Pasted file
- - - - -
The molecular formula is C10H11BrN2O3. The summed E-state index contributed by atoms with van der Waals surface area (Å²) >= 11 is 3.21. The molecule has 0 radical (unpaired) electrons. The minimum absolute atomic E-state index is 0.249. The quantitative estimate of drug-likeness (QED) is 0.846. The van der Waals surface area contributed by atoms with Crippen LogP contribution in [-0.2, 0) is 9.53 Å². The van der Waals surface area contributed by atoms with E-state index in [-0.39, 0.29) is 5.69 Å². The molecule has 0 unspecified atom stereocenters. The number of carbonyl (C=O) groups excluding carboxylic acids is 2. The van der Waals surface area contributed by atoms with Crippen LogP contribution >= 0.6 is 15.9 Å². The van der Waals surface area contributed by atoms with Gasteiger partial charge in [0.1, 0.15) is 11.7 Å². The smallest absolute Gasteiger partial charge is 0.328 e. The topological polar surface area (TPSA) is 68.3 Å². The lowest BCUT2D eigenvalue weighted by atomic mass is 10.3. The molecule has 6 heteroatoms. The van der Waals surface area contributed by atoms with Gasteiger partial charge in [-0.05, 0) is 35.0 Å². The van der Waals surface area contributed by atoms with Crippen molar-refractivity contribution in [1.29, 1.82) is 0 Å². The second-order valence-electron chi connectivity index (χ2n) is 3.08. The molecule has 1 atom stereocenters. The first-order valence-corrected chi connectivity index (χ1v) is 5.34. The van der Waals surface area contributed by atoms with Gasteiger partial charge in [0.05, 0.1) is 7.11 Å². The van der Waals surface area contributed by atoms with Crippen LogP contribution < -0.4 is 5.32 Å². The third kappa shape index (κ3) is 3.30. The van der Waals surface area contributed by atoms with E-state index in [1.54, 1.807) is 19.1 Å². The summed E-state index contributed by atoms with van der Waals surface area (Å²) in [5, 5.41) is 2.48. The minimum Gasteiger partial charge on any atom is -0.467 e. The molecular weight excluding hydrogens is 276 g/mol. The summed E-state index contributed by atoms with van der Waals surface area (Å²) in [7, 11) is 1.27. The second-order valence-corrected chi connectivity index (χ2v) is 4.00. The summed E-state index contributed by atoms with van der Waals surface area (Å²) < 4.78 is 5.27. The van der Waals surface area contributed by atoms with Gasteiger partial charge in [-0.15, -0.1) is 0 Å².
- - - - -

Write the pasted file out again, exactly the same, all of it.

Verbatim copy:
The molecular formula is C10H11BrN2O3. The summed E-state index contributed by atoms with van der Waals surface area (Å²) >= 11 is 3.21. The molecule has 0 radical (unpaired) electrons. The minimum absolute atomic E-state index is 0.249. The quantitative estimate of drug-likeness (QED) is 0.846. The van der Waals surface area contributed by atoms with Crippen LogP contribution in [-0.2, 0) is 9.53 Å². The van der Waals surface area contributed by atoms with E-state index in [-0.39, 0.29) is 5.69 Å². The molecule has 0 unspecified atom stereocenters. The number of carbonyl (C=O) groups excluding carboxylic acids is 2. The van der Waals surface area contributed by atoms with Crippen LogP contribution >= 0.6 is 15.9 Å². The van der Waals surface area contributed by atoms with Gasteiger partial charge in [0.1, 0.15) is 11.7 Å². The smallest absolute Gasteiger partial charge is 0.328 e. The topological polar surface area (TPSA) is 68.3 Å². The lowest BCUT2D eigenvalue weighted by atomic mass is 10.3. The molecule has 6 heteroatoms. The van der Waals surface area contributed by atoms with Gasteiger partial charge in [-0.05, 0) is 35.0 Å². The van der Waals surface area contributed by atoms with Crippen molar-refractivity contribution in [1.29, 1.82) is 0 Å². The second-order valence-electron chi connectivity index (χ2n) is 3.08. The molecule has 1 atom stereocenters. The first-order valence-corrected chi connectivity index (χ1v) is 5.34. The van der Waals surface area contributed by atoms with Gasteiger partial charge in [0.05, 0.1) is 7.11 Å². The van der Waals surface area contributed by atoms with Crippen LogP contribution < -0.4 is 5.32 Å². The third kappa shape index (κ3) is 3.30. The van der Waals surface area contributed by atoms with E-state index in [1.54, 1.807) is 19.1 Å². The summed E-state index contributed by atoms with van der Waals surface area (Å²) in [5, 5.41) is 2.48. The minimum Gasteiger partial charge on any atom is -0.467 e. The molecular weight excluding hydrogens is 276 g/mol. The summed E-state index contributed by atoms with van der Waals surface area (Å²) in [7, 11) is 1.27. The second-order valence-corrected chi connectivity index (χ2v) is 4.00. The summed E-state index contributed by atoms with van der Waals surface area (Å²) < 4.78 is 5.27. The van der Waals surface area contributed by atoms with Gasteiger partial charge in [-0.15, -0.1) is 0 Å².